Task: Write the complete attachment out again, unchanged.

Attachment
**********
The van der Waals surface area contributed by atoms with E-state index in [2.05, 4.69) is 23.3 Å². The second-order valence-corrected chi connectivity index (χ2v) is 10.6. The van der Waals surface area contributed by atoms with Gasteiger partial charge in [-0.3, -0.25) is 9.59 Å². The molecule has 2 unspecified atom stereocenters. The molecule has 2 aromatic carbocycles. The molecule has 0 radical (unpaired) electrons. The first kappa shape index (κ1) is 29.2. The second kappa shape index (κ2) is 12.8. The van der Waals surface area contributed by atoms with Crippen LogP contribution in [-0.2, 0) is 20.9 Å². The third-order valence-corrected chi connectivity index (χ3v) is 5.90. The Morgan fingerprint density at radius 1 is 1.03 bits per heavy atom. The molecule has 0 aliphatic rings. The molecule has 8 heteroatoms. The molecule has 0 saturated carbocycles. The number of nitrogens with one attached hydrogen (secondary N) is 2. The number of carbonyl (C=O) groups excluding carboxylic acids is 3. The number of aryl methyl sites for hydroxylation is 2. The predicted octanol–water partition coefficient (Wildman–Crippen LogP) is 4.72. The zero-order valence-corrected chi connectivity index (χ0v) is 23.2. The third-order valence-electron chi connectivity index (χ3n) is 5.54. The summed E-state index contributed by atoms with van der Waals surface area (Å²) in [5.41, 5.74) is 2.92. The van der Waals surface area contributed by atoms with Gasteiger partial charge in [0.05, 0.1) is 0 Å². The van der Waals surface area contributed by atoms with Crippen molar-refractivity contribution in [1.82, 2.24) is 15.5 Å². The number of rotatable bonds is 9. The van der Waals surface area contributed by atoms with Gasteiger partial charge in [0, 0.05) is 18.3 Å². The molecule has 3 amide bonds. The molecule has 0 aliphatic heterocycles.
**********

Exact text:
The van der Waals surface area contributed by atoms with E-state index in [2.05, 4.69) is 23.3 Å². The second-order valence-corrected chi connectivity index (χ2v) is 10.6. The van der Waals surface area contributed by atoms with Gasteiger partial charge in [-0.3, -0.25) is 9.59 Å². The molecule has 2 unspecified atom stereocenters. The molecule has 2 aromatic carbocycles. The molecule has 0 radical (unpaired) electrons. The first kappa shape index (κ1) is 29.2. The second kappa shape index (κ2) is 12.8. The van der Waals surface area contributed by atoms with Crippen LogP contribution in [-0.2, 0) is 20.9 Å². The third-order valence-corrected chi connectivity index (χ3v) is 5.90. The Morgan fingerprint density at radius 1 is 1.03 bits per heavy atom. The molecule has 0 aliphatic rings. The molecule has 8 heteroatoms. The molecule has 0 saturated carbocycles. The number of nitrogens with one attached hydrogen (secondary N) is 2. The number of carbonyl (C=O) groups excluding carboxylic acids is 3. The number of aryl methyl sites for hydroxylation is 2. The predicted octanol–water partition coefficient (Wildman–Crippen LogP) is 4.72. The zero-order valence-corrected chi connectivity index (χ0v) is 23.2. The third-order valence-electron chi connectivity index (χ3n) is 5.54. The summed E-state index contributed by atoms with van der Waals surface area (Å²) in [5.41, 5.74) is 2.92. The van der Waals surface area contributed by atoms with Gasteiger partial charge in [0.05, 0.1) is 0 Å². The van der Waals surface area contributed by atoms with Crippen molar-refractivity contribution in [1.82, 2.24) is 15.5 Å². The number of rotatable bonds is 9. The van der Waals surface area contributed by atoms with Gasteiger partial charge in [0, 0.05) is 18.3 Å². The molecule has 3 amide bonds. The molecule has 0 aliphatic heterocycles.